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I was talking with a friend this morning about ovarian cysts (w00t w00t), and realized it has been such a long time since I’ve changed my diet. It made me think about the reasons I made the lifestyle change that I did. It’s hard for me to share, because my experience made me feel incredibly vulnerable. Writing about that time makes those feelings come flooding back, but I’m finally getting to the point where it doesn’t sting. As much, anyway.

My health decline started in the middle of high school. Just to give you a little more background about myself, I’ve always had an excitement for life. I still hate going to sleep because I don’t want to miss out on anything. I was thrilled to transfer to a performing arts school for my freshman year, and I wanted to be involved in absolutely everything. I was the ASB Vice President, a member of the Improv Club, taking dance lessons, and performing in amateur theater. I also worked at a costume shop in my “spare time”. You name it, I did it. I loved every second of it, but as the years went on, it became harder to do all of the things I loved to do. I’d come home exhausted. I’m not talking a little tired from having a long day, I was so tired that I’d have to pull my car over in the afternoon and take a nap until I was able to drive safely again. Everything was hard, and I’d have to spend my energy wisely. Sometimes I’d stop and lie down on the floor and stare at the ceiling of my bedroom and wish I could muster up the motivation to move my arm. I had to force myself to continue doing all of the things I loved. As I began to get more and more tired, I started having all of these strange side effects. I had acid reflux, I felt sick to my stomach all the time, I kept fainting and having dizzy spells. Sometimes I’d wake up in the middle of the night and throw up for no reason. I felt awful. I hated being a “sick person”, but my Mom and I had to start seeing a million different doctors. None of them were helpful. Most of them were rude. When they couldn’t think of anything, they told me the pain was in my head. After a while, I started to believe them. They were doctors, after all.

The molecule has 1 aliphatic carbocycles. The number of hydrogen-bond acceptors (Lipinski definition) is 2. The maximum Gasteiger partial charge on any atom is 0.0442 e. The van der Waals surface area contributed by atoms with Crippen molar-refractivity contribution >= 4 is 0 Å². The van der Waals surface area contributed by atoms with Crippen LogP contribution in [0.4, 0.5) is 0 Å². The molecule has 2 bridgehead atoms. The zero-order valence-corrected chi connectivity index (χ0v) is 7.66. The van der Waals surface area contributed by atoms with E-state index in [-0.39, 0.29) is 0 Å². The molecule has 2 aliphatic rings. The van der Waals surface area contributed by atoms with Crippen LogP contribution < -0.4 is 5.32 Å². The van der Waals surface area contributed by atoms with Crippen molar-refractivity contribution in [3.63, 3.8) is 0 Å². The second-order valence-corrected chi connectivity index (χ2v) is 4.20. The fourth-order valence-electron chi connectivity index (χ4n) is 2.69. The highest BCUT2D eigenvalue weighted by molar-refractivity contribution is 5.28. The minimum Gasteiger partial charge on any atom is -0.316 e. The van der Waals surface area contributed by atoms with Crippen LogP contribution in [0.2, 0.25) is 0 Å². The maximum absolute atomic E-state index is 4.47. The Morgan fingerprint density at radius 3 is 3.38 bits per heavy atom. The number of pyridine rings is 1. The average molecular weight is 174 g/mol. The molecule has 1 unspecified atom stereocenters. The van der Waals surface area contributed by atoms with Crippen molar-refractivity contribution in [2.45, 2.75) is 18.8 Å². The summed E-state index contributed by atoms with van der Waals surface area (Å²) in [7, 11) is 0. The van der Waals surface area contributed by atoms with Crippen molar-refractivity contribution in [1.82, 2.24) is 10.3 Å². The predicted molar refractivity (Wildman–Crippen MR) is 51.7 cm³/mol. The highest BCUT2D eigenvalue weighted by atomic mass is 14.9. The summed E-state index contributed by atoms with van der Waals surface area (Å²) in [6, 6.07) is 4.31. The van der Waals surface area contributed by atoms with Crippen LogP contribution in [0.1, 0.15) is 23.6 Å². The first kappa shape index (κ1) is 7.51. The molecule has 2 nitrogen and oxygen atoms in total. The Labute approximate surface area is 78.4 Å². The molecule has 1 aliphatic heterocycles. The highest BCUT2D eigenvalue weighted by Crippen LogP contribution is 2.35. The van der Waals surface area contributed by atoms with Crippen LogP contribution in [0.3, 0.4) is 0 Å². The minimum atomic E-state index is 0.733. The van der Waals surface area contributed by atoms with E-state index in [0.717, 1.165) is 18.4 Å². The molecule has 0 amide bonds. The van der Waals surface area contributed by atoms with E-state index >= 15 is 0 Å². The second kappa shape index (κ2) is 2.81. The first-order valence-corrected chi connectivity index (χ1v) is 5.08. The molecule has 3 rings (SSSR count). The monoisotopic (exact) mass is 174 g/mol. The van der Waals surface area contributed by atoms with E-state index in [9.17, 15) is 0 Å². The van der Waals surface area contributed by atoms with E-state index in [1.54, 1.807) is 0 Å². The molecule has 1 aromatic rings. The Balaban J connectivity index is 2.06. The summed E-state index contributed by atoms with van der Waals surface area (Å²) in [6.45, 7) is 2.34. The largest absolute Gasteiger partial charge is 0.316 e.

After having one doctor suggest I see a psychiatrist for “making up my pain”, I decided that everyone must feel sick, the way that I did. I was probably over exaggerating. It must be normal to feel awful, and it was time  to go on with my life and accept that I’d feel bad all the time and that I should stop complaining. It was like I was keeping a secret. I didn’t want to complain because I was worried I’d be labeled a hypochondriac, but I was in pain all of the time. In the meantime, my stomach started to grow. People started asking me if I was pregnant. I was skinny everywhere except for my stomach. Every time I’d get the pregnancy question, I’d start another diet and never lose any weight. It was a lot for a high school girl to handle. There was so much pressure to be thin and there was nothing I could do about my expanding waistline.